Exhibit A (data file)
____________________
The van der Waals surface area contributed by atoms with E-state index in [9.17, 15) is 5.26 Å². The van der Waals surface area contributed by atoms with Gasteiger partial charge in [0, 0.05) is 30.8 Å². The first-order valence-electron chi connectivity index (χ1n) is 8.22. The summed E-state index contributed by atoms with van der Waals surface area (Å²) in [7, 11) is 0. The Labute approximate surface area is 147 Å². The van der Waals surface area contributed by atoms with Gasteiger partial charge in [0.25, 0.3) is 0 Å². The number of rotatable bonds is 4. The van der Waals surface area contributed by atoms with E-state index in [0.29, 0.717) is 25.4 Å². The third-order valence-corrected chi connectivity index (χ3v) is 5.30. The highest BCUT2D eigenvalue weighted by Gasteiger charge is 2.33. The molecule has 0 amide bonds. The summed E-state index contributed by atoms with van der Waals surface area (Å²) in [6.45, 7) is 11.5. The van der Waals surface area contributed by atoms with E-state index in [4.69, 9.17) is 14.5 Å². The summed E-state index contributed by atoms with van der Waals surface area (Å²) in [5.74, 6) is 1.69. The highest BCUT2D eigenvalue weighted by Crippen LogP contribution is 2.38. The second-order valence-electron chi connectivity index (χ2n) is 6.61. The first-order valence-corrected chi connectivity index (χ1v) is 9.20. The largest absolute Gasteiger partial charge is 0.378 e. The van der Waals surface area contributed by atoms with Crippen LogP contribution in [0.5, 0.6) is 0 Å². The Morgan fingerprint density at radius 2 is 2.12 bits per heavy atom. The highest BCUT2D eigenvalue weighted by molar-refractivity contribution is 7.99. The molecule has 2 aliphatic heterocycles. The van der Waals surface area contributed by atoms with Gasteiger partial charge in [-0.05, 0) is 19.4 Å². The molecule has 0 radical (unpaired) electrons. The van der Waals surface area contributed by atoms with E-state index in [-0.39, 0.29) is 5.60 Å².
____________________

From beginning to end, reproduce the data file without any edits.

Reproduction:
The van der Waals surface area contributed by atoms with E-state index in [9.17, 15) is 5.26 Å². The van der Waals surface area contributed by atoms with Gasteiger partial charge in [0, 0.05) is 30.8 Å². The first-order valence-electron chi connectivity index (χ1n) is 8.22. The summed E-state index contributed by atoms with van der Waals surface area (Å²) in [7, 11) is 0. The Labute approximate surface area is 147 Å². The van der Waals surface area contributed by atoms with Gasteiger partial charge in [0.25, 0.3) is 0 Å². The number of rotatable bonds is 4. The van der Waals surface area contributed by atoms with E-state index in [0.29, 0.717) is 25.4 Å². The third-order valence-corrected chi connectivity index (χ3v) is 5.30. The highest BCUT2D eigenvalue weighted by Gasteiger charge is 2.33. The molecule has 0 amide bonds. The summed E-state index contributed by atoms with van der Waals surface area (Å²) in [6.45, 7) is 11.5. The van der Waals surface area contributed by atoms with E-state index in [4.69, 9.17) is 14.5 Å². The summed E-state index contributed by atoms with van der Waals surface area (Å²) in [5.74, 6) is 1.69. The highest BCUT2D eigenvalue weighted by Crippen LogP contribution is 2.38. The second-order valence-electron chi connectivity index (χ2n) is 6.61. The first-order valence-corrected chi connectivity index (χ1v) is 9.20. The largest absolute Gasteiger partial charge is 0.378 e. The van der Waals surface area contributed by atoms with Crippen LogP contribution in [0.5, 0.6) is 0 Å². The Morgan fingerprint density at radius 2 is 2.12 bits per heavy atom. The highest BCUT2D eigenvalue weighted by molar-refractivity contribution is 7.99. The molecule has 2 aliphatic heterocycles. The van der Waals surface area contributed by atoms with Gasteiger partial charge in [-0.05, 0) is 19.4 Å². The molecule has 0 radical (unpaired) electrons. The van der Waals surface area contributed by atoms with E-state index in [-0.39, 0.29) is 5.60 Å².